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Brazilian Legal Education; Curricular changes; legal education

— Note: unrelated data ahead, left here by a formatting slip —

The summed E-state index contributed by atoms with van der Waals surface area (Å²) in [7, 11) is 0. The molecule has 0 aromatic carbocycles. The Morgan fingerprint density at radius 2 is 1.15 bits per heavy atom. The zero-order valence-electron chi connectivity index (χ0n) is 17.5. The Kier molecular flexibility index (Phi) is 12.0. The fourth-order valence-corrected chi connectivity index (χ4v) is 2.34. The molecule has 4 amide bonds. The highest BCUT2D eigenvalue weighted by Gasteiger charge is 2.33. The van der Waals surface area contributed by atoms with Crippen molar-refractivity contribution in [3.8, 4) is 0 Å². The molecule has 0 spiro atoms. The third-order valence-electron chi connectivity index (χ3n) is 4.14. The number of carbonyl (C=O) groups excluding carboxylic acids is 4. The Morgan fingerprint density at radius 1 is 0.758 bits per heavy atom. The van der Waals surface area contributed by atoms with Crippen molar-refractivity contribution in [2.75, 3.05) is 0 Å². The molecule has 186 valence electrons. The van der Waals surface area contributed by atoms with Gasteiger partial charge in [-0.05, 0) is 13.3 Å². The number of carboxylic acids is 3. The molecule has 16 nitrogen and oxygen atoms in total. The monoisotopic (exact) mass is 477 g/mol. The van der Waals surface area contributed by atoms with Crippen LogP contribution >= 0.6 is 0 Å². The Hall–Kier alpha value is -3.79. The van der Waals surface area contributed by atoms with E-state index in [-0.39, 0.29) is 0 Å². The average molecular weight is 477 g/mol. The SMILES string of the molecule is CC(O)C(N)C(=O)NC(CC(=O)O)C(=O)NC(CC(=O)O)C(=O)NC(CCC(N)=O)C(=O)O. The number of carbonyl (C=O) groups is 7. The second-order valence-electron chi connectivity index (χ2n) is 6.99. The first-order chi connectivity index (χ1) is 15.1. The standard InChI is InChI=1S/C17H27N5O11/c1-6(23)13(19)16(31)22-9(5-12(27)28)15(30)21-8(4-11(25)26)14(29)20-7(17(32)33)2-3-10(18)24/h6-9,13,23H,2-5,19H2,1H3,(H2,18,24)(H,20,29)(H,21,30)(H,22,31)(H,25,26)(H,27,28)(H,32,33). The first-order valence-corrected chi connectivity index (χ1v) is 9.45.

Brazilian legal education is engaged since 1994 in a long and inconclusive process of curriculum reform in which the Brazilian Bar Association (Ordem dos Advogados do Brasil) has been one of its greatest players. The transformations undertaken in legal education in the last two decades, were buoyed by three things: (a) the redemocratization of the country, completed in 1988 with the promulgation of the new Constitution, (b) the expansion of higher education, which resulted in a amount of more than half of a million law students, and (c) the protection of interests of the lawyers’ corporation, even though it has been done under the argument of a genuine defense of a minimum level of quality for the Brazilian legal education. Interestingly, all this reform process is done without any trace of dialogue with the Bologna process and rarely integrating the challenges of a legal practice increasingly internationalized. This article proposes a critical review of the incomplete process of legal education reform, seeking to understand how, despite its original purposes, it has been imprisoned on the one hand, by the corporate share of the Brazilian Bar Association and on the other hand, by the reproduction of old practices in the teaching of Brazilian law. Finally, between the reproduction of the past and the uncertainty of the future, Brazilian legal education is facing a broad challenge that goes beyond the definition of its curriculum structure. In short, rethink the foundations of its access, the parameters of its offer and the importance of its social impact is undoubtedly a necessity to adequately speculate about the future of Brazilian legal education.